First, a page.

North American Harvard 3*, ZK-END, operated by Kapiti Warbirds

Pilatus PC12/45, ZK-PLS, operated by Sounds Air

Cessna 208 Caravan, ZK-PDM, operated by Sounds Air

British Aerospace Jetstream J32, ZK-LFW, operated by Air Freight NZ on behalf of Lifeflight

British Aerospace Jetstream J32, ZK-LFW, operated by Air Freight NZ on behalf of Lifeflight

British Aerospace Jetstream J32, ZK-LFW, operated by Air Freight NZ on behalf of Lifeflight

Thursday, November 14, 2019

BFR done

Last Tuesday I completed the flying portion of my Biennial Flight Review [BFR]. This is a check that is needed every two years to confirm continued competence and to ensure I am updated on anything significant that has changed in the aviation world over the past couple of years. The aircraft was Wellington Aero Club's Cessna 172N, ZK-EKE.

My goodness, it was a fun flight! The instructor and I managed to get the few hours of perfect weather in what has otherwise been a period of rather poor weather. We could not have had it better. A gentle crosswind at Paraparaumu, smooth flying conditions everywhere and one of the best evenings to fly on that I have ever encountered.

EKE has a 180hp engine and a STOL kit. This means you can actually fly it at 50 knots indicated [with no flap] and do a rate one turn. It gets airborne super quick also. It can be a bit tricky slowing it down if you're not sufficiently ahead of the aircraft.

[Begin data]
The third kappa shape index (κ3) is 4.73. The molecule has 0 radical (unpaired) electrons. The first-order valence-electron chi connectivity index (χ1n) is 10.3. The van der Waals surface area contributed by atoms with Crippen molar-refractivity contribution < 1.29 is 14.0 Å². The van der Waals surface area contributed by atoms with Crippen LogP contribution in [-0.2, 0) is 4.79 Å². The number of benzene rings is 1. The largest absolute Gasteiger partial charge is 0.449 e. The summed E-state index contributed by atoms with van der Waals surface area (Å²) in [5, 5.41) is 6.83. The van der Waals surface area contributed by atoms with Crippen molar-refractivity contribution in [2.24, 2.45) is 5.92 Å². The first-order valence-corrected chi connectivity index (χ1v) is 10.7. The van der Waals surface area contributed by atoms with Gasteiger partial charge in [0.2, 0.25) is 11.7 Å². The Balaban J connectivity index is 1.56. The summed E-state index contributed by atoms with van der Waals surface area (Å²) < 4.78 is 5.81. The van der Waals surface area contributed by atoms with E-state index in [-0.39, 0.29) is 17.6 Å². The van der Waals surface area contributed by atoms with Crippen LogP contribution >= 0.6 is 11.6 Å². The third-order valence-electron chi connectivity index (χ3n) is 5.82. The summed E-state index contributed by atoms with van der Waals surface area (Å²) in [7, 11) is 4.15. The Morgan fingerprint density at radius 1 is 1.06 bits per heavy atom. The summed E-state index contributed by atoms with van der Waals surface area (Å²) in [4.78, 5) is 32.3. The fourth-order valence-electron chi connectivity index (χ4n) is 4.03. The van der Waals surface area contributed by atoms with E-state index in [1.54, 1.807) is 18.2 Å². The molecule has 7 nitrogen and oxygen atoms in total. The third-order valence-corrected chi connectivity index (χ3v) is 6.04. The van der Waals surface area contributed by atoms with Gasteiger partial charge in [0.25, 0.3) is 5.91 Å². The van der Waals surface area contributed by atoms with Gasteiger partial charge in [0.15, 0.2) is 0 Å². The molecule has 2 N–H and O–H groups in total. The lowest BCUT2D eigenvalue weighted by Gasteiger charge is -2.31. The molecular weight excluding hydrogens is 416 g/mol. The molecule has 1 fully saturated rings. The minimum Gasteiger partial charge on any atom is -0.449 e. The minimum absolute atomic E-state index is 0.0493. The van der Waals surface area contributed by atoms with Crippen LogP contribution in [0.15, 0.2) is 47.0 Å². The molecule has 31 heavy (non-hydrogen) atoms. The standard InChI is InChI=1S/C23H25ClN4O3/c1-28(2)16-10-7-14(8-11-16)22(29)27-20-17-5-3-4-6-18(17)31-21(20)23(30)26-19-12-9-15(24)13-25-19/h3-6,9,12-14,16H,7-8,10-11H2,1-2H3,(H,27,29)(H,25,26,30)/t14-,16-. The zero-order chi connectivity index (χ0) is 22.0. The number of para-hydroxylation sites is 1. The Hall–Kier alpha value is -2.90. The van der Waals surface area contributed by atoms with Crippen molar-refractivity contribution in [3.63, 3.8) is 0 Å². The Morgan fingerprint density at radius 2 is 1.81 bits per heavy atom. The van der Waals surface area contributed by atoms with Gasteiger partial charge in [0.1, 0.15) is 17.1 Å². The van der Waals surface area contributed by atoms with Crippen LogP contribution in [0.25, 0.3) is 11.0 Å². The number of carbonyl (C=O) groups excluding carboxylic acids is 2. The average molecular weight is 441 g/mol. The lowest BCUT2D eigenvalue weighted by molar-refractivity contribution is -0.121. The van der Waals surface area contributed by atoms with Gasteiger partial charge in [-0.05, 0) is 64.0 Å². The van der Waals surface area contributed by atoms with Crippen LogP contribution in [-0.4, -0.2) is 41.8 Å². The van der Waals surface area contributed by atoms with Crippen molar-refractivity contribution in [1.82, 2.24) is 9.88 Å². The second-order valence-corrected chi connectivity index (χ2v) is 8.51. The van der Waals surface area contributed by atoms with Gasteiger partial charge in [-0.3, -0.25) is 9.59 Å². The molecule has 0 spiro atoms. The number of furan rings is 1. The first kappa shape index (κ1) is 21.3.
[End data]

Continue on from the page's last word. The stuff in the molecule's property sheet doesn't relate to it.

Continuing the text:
In 1.9 hours, we covered everything, including a trip up to Paraparaumu, across to Upper Hutt and then to the southern Wairarapa area for a forced landing and some low flying. Given it was evening, we came back as it was getting darker and landed a few minutes before ECT [if we had been delayed, the instructor was night current and I'm night rated, so it hardly would have mattered].

I don't have any photos from the flight, but then, I doubt they would have done justice to what we could see. Smooth flying conditions, amazing visibility and a fun fun fun time... I learned something and got reminded of a couple of things also... just how a BFR should be!

Anyway, flights are also booked in the Nanchang between now and Christmas, so I should be able to get some tripping around done. Watch out Whanganui, I'm heading your way in 2.5 weeks if the weather gets better 😎

Wednesday, November 13, 2019

Older and newer Airbus'

Last Saturday I saw one of Air New Zealand's older Airbus A320-232's, ZK-OJH and one of their newest aircraft, an A321-271NX, ZK-NNB.

ZK-OJH is one of two [that I can recall] Air NZ A320's in a special livery, this one being the Star Alliance livery.

Airbus A320-232, ZK-OJH, operated by Air New Zealand

Airbus A320-271NX, ZK-NNB, operated by Air New Zealand

Monday, November 11, 2019

A soon to be disappearing operator...

Another picture from the weekend is the soon to be disappearing [from New Zealand skies at least] operator, Eastern Australia Airlines, operating for Jetstar, and their Bombardier DHC-8-315, VH-TQL.

These DHC-8's will be leaving New Zealand at the end of this month and [presumably] returning to Australia.

Bombardier DHC-8-315, VH-TQL, operated by Eastern Australia Airlines/ Jetstar